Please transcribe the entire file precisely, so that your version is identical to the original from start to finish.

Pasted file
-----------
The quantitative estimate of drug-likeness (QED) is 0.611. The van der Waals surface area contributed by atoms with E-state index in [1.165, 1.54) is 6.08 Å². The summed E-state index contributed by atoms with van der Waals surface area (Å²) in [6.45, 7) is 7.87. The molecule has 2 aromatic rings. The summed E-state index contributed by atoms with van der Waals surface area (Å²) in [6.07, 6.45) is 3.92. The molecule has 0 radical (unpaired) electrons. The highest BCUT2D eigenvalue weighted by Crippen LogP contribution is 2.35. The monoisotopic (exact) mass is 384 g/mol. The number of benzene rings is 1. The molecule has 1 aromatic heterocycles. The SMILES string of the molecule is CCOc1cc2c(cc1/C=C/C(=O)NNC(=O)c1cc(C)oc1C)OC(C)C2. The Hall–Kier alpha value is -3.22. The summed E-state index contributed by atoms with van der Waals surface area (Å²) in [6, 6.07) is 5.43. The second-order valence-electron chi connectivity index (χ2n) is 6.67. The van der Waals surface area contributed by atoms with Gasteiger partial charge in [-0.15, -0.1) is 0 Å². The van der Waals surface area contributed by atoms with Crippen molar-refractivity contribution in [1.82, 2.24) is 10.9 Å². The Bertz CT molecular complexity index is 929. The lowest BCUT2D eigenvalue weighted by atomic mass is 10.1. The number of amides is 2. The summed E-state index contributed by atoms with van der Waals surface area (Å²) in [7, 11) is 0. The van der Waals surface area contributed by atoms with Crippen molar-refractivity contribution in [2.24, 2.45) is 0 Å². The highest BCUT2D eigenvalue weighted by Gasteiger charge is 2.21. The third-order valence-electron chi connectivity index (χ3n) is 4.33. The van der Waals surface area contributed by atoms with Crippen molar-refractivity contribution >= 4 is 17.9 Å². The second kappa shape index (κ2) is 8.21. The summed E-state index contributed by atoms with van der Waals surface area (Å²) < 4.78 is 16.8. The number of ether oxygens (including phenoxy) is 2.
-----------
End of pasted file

The quantitative estimate of drug-likeness (QED) is 0.611. The van der Waals surface area contributed by atoms with E-state index in [1.165, 1.54) is 6.08 Å². The summed E-state index contributed by atoms with van der Waals surface area (Å²) in [6.45, 7) is 7.87. The molecule has 2 aromatic rings. The summed E-state index contributed by atoms with van der Waals surface area (Å²) in [6.07, 6.45) is 3.92. The molecule has 0 radical (unpaired) electrons. The highest BCUT2D eigenvalue weighted by Crippen LogP contribution is 2.35. The monoisotopic (exact) mass is 384 g/mol. The number of benzene rings is 1. The molecule has 1 aromatic heterocycles. The SMILES string of the molecule is CCOc1cc2c(cc1/C=C/C(=O)NNC(=O)c1cc(C)oc1C)OC(C)C2. The Hall–Kier alpha value is -3.22. The summed E-state index contributed by atoms with van der Waals surface area (Å²) in [6, 6.07) is 5.43. The second-order valence-electron chi connectivity index (χ2n) is 6.67. The van der Waals surface area contributed by atoms with Gasteiger partial charge in [-0.15, -0.1) is 0 Å². The van der Waals surface area contributed by atoms with Crippen molar-refractivity contribution in [1.82, 2.24) is 10.9 Å². The Bertz CT molecular complexity index is 929. The lowest BCUT2D eigenvalue weighted by atomic mass is 10.1. The number of amides is 2. The summed E-state index contributed by atoms with van der Waals surface area (Å²) in [7, 11) is 0. The van der Waals surface area contributed by atoms with Crippen molar-refractivity contribution in [2.24, 2.45) is 0 Å². The highest BCUT2D eigenvalue weighted by Gasteiger charge is 2.21. The third-order valence-electron chi connectivity index (χ3n) is 4.33. The van der Waals surface area contributed by atoms with Crippen molar-refractivity contribution >= 4 is 17.9 Å². The second kappa shape index (κ2) is 8.21. The summed E-state index contributed by atoms with van der Waals surface area (Å²) < 4.78 is 16.8. The number of ether oxygens (including phenoxy) is 2.